So often we want to flee it, numb it, deny it. Pain hurts, but it is a Chironic tool to prevail. Chiron was the wisest Greek centaur who, nonetheless, lost his immortality and became a wounded healer. Chiron represents the seminal story, told across cultures, that we humans learn best through suffering. The Buddhists believe that suffering is the result of attachment, and letting go is the answer. Hindus teach that we will be stuck on the karmic wheel until we release it. My interpretation of this is that we need to relax and let suffering in, allow it to mold us. When we succumb to suffering and permit it to wash over us, it disperses like a wave. The more we fight it, the worse pain gets. "It demands to be felt." For a reason.
Which brings me to relationships. Our relationships with others are often where our pain plays out. When we care, we become vulnerable. We open ourselves up to disappointment, hurt, rejection. In the film, the dying Hazel tells her emerging boyfriend, Gus, that she wants to spare him the pain of loving her because she will be leaving soon, for good. He protests that it's worth it.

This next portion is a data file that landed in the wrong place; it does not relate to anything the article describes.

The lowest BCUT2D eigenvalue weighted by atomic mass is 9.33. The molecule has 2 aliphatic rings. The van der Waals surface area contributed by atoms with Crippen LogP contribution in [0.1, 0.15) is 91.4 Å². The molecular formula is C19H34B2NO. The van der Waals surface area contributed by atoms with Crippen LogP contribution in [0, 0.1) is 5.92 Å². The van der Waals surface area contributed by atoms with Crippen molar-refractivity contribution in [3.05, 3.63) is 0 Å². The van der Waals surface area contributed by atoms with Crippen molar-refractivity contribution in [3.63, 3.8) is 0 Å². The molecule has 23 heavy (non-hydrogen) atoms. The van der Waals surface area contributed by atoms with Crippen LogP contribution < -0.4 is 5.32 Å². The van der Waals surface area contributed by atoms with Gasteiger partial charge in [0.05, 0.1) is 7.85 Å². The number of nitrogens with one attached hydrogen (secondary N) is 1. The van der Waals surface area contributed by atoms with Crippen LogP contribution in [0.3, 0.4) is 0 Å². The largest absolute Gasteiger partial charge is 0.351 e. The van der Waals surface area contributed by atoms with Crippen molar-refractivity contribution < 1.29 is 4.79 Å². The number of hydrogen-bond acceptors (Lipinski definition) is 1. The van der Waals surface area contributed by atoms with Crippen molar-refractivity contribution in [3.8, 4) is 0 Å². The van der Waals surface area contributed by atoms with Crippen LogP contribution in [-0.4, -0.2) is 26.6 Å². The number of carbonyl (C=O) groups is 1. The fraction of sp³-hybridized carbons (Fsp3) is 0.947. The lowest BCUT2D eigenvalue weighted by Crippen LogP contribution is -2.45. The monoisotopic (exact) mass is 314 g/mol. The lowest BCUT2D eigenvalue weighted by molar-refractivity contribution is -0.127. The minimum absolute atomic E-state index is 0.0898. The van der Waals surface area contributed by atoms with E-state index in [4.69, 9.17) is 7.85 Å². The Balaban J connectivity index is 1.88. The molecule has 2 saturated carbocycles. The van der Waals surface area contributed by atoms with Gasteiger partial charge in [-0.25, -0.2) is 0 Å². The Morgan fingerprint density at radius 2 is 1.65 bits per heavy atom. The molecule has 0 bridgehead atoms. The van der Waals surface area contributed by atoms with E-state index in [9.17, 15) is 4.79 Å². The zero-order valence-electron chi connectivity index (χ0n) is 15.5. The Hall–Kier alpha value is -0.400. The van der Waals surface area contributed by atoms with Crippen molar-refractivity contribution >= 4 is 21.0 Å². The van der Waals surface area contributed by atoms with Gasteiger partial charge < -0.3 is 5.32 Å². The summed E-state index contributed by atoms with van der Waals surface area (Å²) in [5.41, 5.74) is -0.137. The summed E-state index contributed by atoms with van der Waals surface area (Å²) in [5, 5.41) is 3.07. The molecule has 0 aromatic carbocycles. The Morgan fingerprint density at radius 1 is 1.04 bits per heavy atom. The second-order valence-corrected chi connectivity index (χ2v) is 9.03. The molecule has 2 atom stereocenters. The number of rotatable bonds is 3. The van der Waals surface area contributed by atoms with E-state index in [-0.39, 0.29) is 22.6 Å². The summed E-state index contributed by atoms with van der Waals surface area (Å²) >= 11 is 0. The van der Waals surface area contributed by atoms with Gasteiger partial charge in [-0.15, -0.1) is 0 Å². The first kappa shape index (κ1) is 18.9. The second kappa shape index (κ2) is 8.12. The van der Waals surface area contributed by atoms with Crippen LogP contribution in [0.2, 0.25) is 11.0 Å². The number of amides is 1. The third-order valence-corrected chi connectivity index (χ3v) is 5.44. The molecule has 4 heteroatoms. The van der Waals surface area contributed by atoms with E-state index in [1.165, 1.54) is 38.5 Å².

Bob Marley says, "Truth is everybody is going to hurt you; you just gotta find the one's worth suffering for." Not everyone is. Sometimes we throw our "pearls before swine," because we choose to care for someone unable or unwilling to reciprocate, but even that is a lesson too. "Don't be reckless with other people's hearts, and don't put up with people that are reckless with yours," Kurt Vonnegut sagely advised. That's one where I've made many mistakes on both sides of the balance.
In Hazel's masterful private eulogy for Gus (in response to his request to "attend his own funeral"), she talks about the "infinite number of infinities" in the universe. She thanks Gus for the forevers he gave her, those moments when we are willing to be in our pain and still reach out for love and healing, even though we know it won't last forever. Ironically, these are the times when we taste the infinity of the source of all love and life in the eternity of full attention; channeled through another human being.
When we block the pain, we shut out the mystery of experience. After all, that's the only thing we've got.
Listen to Kathy Mattea's cover of Kate Wolf's, "Give Yourself to Love" on youtube.com by clicking on the play button below.